Jun 20, 2015 - 12 Reasons NOT to use Wordpress
DISCLAIMER: We want to emphasize that our comments about Wordpress are not intended to criticize or disparage those who do choose to use it. We simply wish to share widely-known flaws that exist with the software, which is why we personally do not recommend it.
What is Wordpress?
Wordpress is free web software which was originally designed for making blogs, and later on, full websites. It is used on over 50 million websites which equates to around 5% of the top 10,000 sites. There is no doubt that it is a popular platform.
As Wordpress is relatively easy to set up and install, it is frequently used by people wishing to set their personal website up themselves without using web developers, and for that it serves its purpose well. It also enables the website owner to make their own updates, without the need to hire a web developer. But a business needs a responsive, reliable and secure website - after all, your website is the first point of call for most potential customers. Your website reflects your business in the same way that you wouldn't use home-printed business cards, a Wordpress site is unlikely to give the right impression.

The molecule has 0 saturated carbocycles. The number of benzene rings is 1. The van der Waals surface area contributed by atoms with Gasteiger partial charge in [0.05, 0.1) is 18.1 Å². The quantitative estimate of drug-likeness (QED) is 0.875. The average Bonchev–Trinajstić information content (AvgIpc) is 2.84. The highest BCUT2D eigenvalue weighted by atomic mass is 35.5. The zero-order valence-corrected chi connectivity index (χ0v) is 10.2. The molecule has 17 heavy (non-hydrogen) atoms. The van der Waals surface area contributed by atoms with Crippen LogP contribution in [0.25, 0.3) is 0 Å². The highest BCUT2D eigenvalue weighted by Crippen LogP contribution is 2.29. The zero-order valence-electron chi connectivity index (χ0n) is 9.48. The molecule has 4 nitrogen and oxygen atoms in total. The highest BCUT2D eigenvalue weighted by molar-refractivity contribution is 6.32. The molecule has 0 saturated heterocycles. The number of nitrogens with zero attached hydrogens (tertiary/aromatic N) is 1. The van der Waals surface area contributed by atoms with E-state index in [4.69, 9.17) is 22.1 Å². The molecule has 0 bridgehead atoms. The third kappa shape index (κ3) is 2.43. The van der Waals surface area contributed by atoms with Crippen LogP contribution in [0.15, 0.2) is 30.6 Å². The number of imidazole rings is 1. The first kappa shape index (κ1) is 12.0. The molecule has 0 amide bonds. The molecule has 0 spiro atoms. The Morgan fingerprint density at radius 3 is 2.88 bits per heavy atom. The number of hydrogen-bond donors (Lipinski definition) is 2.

Here are some valid reasons why we recommend that you do NOT use Wordpress for your business website:
1. Security Many security holes exsist and every hacker on the planet targets and hijacks the millions of vulnerable Wordpress websites, worldwide. This expoitation is usually not even known to the website owner, until it's too late. Many of the millions of Wordpress themes and plugins are authored by hobbyists, and filled with security vulnerabilities.
Every website on the Internet is vulnerable to hackers to some degree; however, having a custom website would mean that a hacker would need to target your website specifically. The difference with a WordPress based website is that the hacker can target millions of websites at once, without knowing or caring who they belong to.